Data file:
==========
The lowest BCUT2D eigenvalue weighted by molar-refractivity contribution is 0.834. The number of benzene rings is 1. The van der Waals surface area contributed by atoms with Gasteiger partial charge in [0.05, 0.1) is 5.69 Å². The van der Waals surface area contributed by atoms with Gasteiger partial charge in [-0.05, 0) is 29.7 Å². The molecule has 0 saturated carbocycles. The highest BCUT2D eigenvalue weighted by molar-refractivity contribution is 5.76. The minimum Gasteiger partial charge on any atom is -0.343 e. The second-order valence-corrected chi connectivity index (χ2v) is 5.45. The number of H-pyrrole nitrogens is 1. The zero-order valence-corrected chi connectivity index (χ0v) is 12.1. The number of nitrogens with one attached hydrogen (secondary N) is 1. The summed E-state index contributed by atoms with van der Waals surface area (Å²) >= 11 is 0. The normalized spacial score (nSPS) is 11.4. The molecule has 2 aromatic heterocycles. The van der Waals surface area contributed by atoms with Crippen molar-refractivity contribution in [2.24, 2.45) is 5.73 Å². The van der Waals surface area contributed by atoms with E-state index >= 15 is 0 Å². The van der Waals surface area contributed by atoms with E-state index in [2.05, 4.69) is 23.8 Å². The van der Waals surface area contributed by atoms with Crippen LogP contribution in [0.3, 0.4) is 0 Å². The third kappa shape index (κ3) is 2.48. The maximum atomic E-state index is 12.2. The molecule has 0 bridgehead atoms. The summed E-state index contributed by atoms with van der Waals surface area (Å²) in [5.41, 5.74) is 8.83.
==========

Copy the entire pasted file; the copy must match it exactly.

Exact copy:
The lowest BCUT2D eigenvalue weighted by molar-refractivity contribution is 0.834. The number of benzene rings is 1. The van der Waals surface area contributed by atoms with Gasteiger partial charge in [0.05, 0.1) is 5.69 Å². The van der Waals surface area contributed by atoms with Gasteiger partial charge in [-0.05, 0) is 29.7 Å². The molecule has 0 saturated carbocycles. The highest BCUT2D eigenvalue weighted by molar-refractivity contribution is 5.76. The minimum Gasteiger partial charge on any atom is -0.343 e. The second-order valence-corrected chi connectivity index (χ2v) is 5.45. The number of H-pyrrole nitrogens is 1. The zero-order valence-corrected chi connectivity index (χ0v) is 12.1. The number of nitrogens with one attached hydrogen (secondary N) is 1. The summed E-state index contributed by atoms with van der Waals surface area (Å²) >= 11 is 0. The normalized spacial score (nSPS) is 11.4. The molecule has 2 aromatic heterocycles. The van der Waals surface area contributed by atoms with Crippen molar-refractivity contribution in [2.24, 2.45) is 5.73 Å². The van der Waals surface area contributed by atoms with E-state index >= 15 is 0 Å². The van der Waals surface area contributed by atoms with E-state index in [2.05, 4.69) is 23.8 Å². The van der Waals surface area contributed by atoms with Crippen LogP contribution in [0.3, 0.4) is 0 Å². The third kappa shape index (κ3) is 2.48. The maximum atomic E-state index is 12.2. The molecule has 0 bridgehead atoms. The summed E-state index contributed by atoms with van der Waals surface area (Å²) in [5.41, 5.74) is 8.83.